With a flurry of disciplines in mind -- yoga, capoeira, environmental education, and non-human primate conservation (more on this later) -- the matrix was set, but the method by which to bring the vision to fruition was yet a mystery.  In January of 2014, Monica entered Gaurav "Macaco" Pawar's capoeira class for the first time.  Though they didn't know it then, the meeting would change both of their lives.

 

    

 

Macaco -- meaning "monkey" in Portuguese -- is not only Gaurav's capoeira apellido (nickname), but it's an advanced movement in the art form, as well.  One day, while watching Macaco perform the move for which he was named, something clicked for Monica.

 

The thread running through all of these things -- yoga, capoeira, and environmental education -- was movement.  By exploring creative expressions of the body, while incorporating the ancient wisdom of yoga, children would build self-confidence -- a crucial ingredient to becoming a responsible citizen of the earth.  And what was more -- by learning to move like animals though the asanas of yoga and the movements of capoeira -- children would develop an acute empathy for the wildlife they learned about.

 

And so the DeniZen Project sprouted.

 

Macaco and Cigana will be married in June, 2015.  They split their time between the U.S. and India.

 

 


 

Working in the non-profit sector in her adopted home of Hawai`i, Monica has been a teacher for both the Honolulu Zoo Society and The Hawaii`i Nature Center, teaching from conservation-based curricula.  Traveling in the off-season, she completed two commitments at Cameroon's Sanaga-Yong Chimpanzee Rescue Center; researched captive male chimp aggression for Emory University (in the form of observation and data collection); authored an undergraduate thesis on chimpanzee conflict and resolution at the University of Hawai`i at Manoa; and has been involved with the (non-human) primates at projects such as the Honolulu Zoo, Chimps, Inc. (Bend, OR), The Primate Trust (Goa, India), and FAZOONIC, the only wildlife rescue center in Nicaragua, to name a few.  (Click here to meet some of these primates.)

 

Monica graduated from The Yoga Institute's teacher training course in 2014, the world's oldest Ashtanga yoga academy (in Mumbai, India).  She began her capoeira journey in 2011 with Capoeira Besouro Hawai`i, under Mestre Kinha, a native of Rio de Janeiro.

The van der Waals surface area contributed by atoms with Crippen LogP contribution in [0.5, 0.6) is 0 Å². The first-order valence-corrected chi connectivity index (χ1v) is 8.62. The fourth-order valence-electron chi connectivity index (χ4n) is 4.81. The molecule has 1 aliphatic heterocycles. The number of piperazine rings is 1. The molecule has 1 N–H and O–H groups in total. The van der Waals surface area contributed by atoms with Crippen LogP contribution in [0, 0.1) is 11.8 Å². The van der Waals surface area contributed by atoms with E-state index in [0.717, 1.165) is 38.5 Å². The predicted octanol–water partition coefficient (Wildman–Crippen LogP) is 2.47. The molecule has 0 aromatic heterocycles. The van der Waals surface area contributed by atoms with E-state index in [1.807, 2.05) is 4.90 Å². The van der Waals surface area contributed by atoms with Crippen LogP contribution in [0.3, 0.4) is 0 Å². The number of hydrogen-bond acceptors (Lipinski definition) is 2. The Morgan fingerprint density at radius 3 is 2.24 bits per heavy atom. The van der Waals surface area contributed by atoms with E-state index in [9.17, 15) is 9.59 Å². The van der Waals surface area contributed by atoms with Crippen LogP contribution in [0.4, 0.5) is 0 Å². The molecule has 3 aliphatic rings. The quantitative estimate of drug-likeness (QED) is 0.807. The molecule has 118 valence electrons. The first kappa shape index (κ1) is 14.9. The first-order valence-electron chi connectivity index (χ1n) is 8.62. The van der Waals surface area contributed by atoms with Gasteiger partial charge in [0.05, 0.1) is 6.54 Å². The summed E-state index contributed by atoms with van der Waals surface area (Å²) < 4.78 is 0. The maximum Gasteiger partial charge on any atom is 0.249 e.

A freelance writer / photographer, Monica's work has been in Condé Nast Traveler, National Geographic, and SAEVUS, India's conservation magazine.

 

Gaurav Macaco Pawar hails from the neighborhood of Dadar, smack dab in the heart of Bombay (Mumbai).  Growing up an active child in a busy city, Gaurav spent his childhood moving: jumping off of trucks, vaulting over walls, and, of course, honing his Bollywood dance moves.  But he had no idea what was in store for him once capoeira entered his life.  

 

In 2005, at the age of 18, Gaurav encountered the Brazilian martial art when he met Reza Massah, who trained in Israel under Mestre Cueca with the group Cordão de Ouro.  Soon after, Gaurav received the nickname which became the moniker he nearly always goes by: Macaco . 

 

As one of the first students of Cordão de Ouro in Mumbai, Macaco filled his life with capoeira, but somehow managed to squeeze in a degree in Psychology from Bhavans College as well.  Recommitting to capoeira full-time after completing university, Macaco has traveled internationally to attend capoeira events, including the art form's homeland of Brazil.  He has also been featured in print and digital media, including TIme Out Mumbai, The Times of India, and most notably alongside his capoeira comrades and Bollywood superstar Hritik Roshan.

 

A gifted dancer with an ear for rhythm, Macaco appreciates Cordão de Ouro's fluid style and comes alive playing the berimbau, the central instrument in capoeira.  He has been teaching capoeira to children and adults for four years.